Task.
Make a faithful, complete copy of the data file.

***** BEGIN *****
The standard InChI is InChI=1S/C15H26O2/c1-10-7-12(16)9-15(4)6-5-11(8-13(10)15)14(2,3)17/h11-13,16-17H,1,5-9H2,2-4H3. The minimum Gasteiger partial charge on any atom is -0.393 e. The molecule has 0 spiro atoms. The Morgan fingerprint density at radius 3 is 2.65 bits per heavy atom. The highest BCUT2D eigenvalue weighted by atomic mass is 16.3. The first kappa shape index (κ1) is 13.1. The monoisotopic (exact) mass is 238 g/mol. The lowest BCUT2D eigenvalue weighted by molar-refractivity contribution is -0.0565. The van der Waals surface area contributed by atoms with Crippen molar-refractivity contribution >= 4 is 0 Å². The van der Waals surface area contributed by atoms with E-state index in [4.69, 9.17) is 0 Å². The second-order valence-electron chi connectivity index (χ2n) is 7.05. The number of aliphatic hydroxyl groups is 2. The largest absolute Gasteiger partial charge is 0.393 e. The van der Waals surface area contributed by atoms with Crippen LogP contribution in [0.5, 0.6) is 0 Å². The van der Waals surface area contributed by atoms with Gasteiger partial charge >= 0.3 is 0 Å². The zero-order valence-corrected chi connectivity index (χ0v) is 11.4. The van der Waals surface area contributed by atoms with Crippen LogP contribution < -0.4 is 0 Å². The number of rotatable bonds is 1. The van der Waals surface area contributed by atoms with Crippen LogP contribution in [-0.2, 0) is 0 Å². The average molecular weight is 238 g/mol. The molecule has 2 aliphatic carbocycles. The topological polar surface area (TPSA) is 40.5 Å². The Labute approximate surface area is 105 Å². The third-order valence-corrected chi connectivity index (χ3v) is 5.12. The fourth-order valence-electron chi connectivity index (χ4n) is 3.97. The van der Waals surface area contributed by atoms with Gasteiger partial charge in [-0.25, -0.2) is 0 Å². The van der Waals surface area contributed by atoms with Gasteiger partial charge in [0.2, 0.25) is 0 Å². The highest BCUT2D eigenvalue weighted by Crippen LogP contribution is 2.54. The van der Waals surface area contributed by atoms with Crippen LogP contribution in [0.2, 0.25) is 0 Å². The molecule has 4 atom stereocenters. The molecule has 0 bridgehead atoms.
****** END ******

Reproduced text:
The standard InChI is InChI=1S/C15H26O2/c1-10-7-12(16)9-15(4)6-5-11(8-13(10)15)14(2,3)17/h11-13,16-17H,1,5-9H2,2-4H3. The minimum Gasteiger partial charge on any atom is -0.393 e. The molecule has 0 spiro atoms. The Morgan fingerprint density at radius 3 is 2.65 bits per heavy atom. The highest BCUT2D eigenvalue weighted by atomic mass is 16.3. The first kappa shape index (κ1) is 13.1. The monoisotopic (exact) mass is 238 g/mol. The lowest BCUT2D eigenvalue weighted by molar-refractivity contribution is -0.0565. The van der Waals surface area contributed by atoms with Crippen molar-refractivity contribution >= 4 is 0 Å². The van der Waals surface area contributed by atoms with E-state index in [4.69, 9.17) is 0 Å². The second-order valence-electron chi connectivity index (χ2n) is 7.05. The number of aliphatic hydroxyl groups is 2. The largest absolute Gasteiger partial charge is 0.393 e. The van der Waals surface area contributed by atoms with Crippen LogP contribution in [0.5, 0.6) is 0 Å². The van der Waals surface area contributed by atoms with Gasteiger partial charge >= 0.3 is 0 Å². The zero-order valence-corrected chi connectivity index (χ0v) is 11.4. The van der Waals surface area contributed by atoms with Crippen LogP contribution < -0.4 is 0 Å². The number of rotatable bonds is 1. The van der Waals surface area contributed by atoms with Crippen LogP contribution in [-0.2, 0) is 0 Å². The average molecular weight is 238 g/mol. The molecule has 2 aliphatic carbocycles. The topological polar surface area (TPSA) is 40.5 Å². The Labute approximate surface area is 105 Å². The third-order valence-corrected chi connectivity index (χ3v) is 5.12. The fourth-order valence-electron chi connectivity index (χ4n) is 3.97. The van der Waals surface area contributed by atoms with Gasteiger partial charge in [-0.25, -0.2) is 0 Å². The van der Waals surface area contributed by atoms with Gasteiger partial charge in [0.2, 0.25) is 0 Å². The highest BCUT2D eigenvalue weighted by Crippen LogP contribution is 2.54. The van der Waals surface area contributed by atoms with Crippen LogP contribution in [0.2, 0.25) is 0 Å². The molecule has 4 atom stereocenters. The molecule has 0 bridgehead atoms.